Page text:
Messy web of ties, some to Trump, in Turkish mogul's case
- Author: Leroy Wright Apr 04, 2017,
Apr 04, 2017, 7:23
Relations between North Atlantic Treaty Organisation allies Germany and Turkey have been strained by disputes centred on human rights issues, especially since last July's failed coup and a subsequent crackdown on alleged conspirators.
President Tayyip Erdogan has called on Turkish voters in Europe to defy the "grandchildren of Nazism" and back the referendum on changing the constitution.
Turkey blames the July 15 coup on supporters of Turkish preacher Fethullah Gulen, who is based in the USA, and Ankara has since taken steps to expand Erdogan's power. The attempt was, however, suppressed a few hours later. Gulen denies orchestrating it.
The returned reports listed the names, addresses and social media activity of alleged dissenters, as well as of publishing houses, media groups, educational centres, politicians and schools deemed to support the US-based cleric. The government has outlawed his large organization, the Gulen movement, in the country and has branded it as Fethullah Terrorist Organization (FETO).
Kilicdaroglu also said that Ankara had detained thousands of people allegedly linked to FETO, but failed to take any action against its political wing.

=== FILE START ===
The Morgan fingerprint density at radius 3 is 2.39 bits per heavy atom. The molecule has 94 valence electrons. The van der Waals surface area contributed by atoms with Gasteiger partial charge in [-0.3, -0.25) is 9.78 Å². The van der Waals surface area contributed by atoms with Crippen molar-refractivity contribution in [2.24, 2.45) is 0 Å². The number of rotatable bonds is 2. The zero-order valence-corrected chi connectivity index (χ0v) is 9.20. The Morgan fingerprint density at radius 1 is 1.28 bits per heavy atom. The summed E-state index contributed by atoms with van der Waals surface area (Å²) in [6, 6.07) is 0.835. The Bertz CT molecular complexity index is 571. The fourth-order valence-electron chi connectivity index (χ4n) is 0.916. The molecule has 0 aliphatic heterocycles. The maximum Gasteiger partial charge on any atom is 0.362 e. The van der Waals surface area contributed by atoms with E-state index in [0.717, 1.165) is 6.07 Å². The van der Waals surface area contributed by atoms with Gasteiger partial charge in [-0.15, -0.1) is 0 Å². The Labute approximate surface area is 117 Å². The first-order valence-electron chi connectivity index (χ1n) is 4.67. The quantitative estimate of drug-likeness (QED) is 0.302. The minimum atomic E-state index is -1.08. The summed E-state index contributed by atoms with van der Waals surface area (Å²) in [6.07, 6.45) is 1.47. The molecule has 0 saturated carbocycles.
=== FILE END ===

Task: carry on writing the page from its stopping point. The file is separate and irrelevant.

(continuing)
Prime Minister Binali Yildirim said the comments were an "insult" to the memory of the 249 people who were killed in the coup. "But more will follow", Erdogan said in a speech in the Trabzon region near the Black Sea ahead of the April 16 referendum on expanding his powers.
"If you have a dossier then out with it!" retorted the Turkish leader, adding, "But it's a big lie".
This is the first time that Kilicdaroglu, who backed Erdogan after the coup but opposes his plan for an executive presidency system, has cast doubt on the official narrative of events. Is this not an insult to the martyrs and the heroes?
Saying all listed people in his state had been warned, he accused the Turkish government of having an "almost paranoid fear of conspiracy" and of trying to silence its critics, with 41,000 arrested in the post-coup crackdown on Gulen supporters.